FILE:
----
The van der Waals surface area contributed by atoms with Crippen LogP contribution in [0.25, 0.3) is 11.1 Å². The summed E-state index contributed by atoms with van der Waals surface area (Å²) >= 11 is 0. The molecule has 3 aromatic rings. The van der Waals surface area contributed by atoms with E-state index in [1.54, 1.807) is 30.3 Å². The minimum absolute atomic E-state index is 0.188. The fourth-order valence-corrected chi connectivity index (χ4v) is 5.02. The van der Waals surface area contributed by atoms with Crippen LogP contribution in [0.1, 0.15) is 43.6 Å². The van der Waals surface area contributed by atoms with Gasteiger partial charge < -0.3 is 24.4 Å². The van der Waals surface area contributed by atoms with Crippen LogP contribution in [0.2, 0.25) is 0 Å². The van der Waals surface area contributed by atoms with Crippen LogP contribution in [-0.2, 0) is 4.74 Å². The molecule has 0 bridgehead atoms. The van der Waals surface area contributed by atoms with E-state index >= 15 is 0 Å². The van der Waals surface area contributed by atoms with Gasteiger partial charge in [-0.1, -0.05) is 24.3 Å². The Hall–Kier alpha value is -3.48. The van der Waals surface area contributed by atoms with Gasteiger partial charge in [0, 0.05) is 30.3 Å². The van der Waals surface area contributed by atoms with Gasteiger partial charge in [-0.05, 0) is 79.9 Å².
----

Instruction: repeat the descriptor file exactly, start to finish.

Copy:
The van der Waals surface area contributed by atoms with Crippen LogP contribution in [0.25, 0.3) is 11.1 Å². The summed E-state index contributed by atoms with van der Waals surface area (Å²) >= 11 is 0. The molecule has 3 aromatic rings. The van der Waals surface area contributed by atoms with E-state index in [1.54, 1.807) is 30.3 Å². The minimum absolute atomic E-state index is 0.188. The fourth-order valence-corrected chi connectivity index (χ4v) is 5.02. The van der Waals surface area contributed by atoms with Crippen LogP contribution in [0.1, 0.15) is 43.6 Å². The van der Waals surface area contributed by atoms with Gasteiger partial charge < -0.3 is 24.4 Å². The van der Waals surface area contributed by atoms with Crippen LogP contribution in [0.2, 0.25) is 0 Å². The van der Waals surface area contributed by atoms with Crippen LogP contribution in [-0.2, 0) is 4.74 Å². The molecule has 0 bridgehead atoms. The van der Waals surface area contributed by atoms with E-state index >= 15 is 0 Å². The van der Waals surface area contributed by atoms with Gasteiger partial charge in [-0.1, -0.05) is 24.3 Å². The Hall–Kier alpha value is -3.48. The van der Waals surface area contributed by atoms with Gasteiger partial charge in [0, 0.05) is 30.3 Å². The van der Waals surface area contributed by atoms with Gasteiger partial charge in [-0.05, 0) is 79.9 Å².